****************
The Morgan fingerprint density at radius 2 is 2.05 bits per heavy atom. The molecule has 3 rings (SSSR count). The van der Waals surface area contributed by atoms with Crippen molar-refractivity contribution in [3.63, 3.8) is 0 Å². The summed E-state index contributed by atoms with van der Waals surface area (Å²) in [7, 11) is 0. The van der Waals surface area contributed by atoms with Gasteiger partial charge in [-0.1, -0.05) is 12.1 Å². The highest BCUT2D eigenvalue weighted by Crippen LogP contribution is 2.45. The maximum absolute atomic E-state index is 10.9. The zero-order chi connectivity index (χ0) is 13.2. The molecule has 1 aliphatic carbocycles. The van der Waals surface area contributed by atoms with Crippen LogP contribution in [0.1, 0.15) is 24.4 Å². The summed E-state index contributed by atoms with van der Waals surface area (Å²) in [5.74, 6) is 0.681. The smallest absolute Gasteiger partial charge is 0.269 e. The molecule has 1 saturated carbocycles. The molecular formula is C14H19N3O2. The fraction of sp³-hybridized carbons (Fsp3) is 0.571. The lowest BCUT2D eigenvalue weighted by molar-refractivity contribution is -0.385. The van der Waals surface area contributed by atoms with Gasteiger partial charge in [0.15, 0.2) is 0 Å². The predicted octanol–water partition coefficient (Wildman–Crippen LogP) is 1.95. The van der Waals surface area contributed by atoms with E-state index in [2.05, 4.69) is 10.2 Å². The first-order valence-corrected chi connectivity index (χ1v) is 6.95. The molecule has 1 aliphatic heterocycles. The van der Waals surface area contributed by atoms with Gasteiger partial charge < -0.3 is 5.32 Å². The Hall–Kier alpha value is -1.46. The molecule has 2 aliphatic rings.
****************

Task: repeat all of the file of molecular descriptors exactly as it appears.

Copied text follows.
The Morgan fingerprint density at radius 2 is 2.05 bits per heavy atom. The molecule has 3 rings (SSSR count). The van der Waals surface area contributed by atoms with Crippen molar-refractivity contribution in [3.63, 3.8) is 0 Å². The summed E-state index contributed by atoms with van der Waals surface area (Å²) in [7, 11) is 0. The van der Waals surface area contributed by atoms with Gasteiger partial charge in [-0.1, -0.05) is 12.1 Å². The highest BCUT2D eigenvalue weighted by Crippen LogP contribution is 2.45. The maximum absolute atomic E-state index is 10.9. The zero-order chi connectivity index (χ0) is 13.2. The molecule has 1 aliphatic carbocycles. The van der Waals surface area contributed by atoms with Crippen LogP contribution in [0.1, 0.15) is 24.4 Å². The summed E-state index contributed by atoms with van der Waals surface area (Å²) in [5.74, 6) is 0.681. The smallest absolute Gasteiger partial charge is 0.269 e. The molecule has 1 saturated carbocycles. The molecular formula is C14H19N3O2. The fraction of sp³-hybridized carbons (Fsp3) is 0.571. The lowest BCUT2D eigenvalue weighted by molar-refractivity contribution is -0.385. The van der Waals surface area contributed by atoms with Gasteiger partial charge in [0.15, 0.2) is 0 Å². The predicted octanol–water partition coefficient (Wildman–Crippen LogP) is 1.95. The van der Waals surface area contributed by atoms with E-state index in [2.05, 4.69) is 10.2 Å². The first-order valence-corrected chi connectivity index (χ1v) is 6.95. The molecule has 1 aliphatic heterocycles. The van der Waals surface area contributed by atoms with Gasteiger partial charge < -0.3 is 5.32 Å². The Hall–Kier alpha value is -1.46. The molecule has 2 aliphatic rings.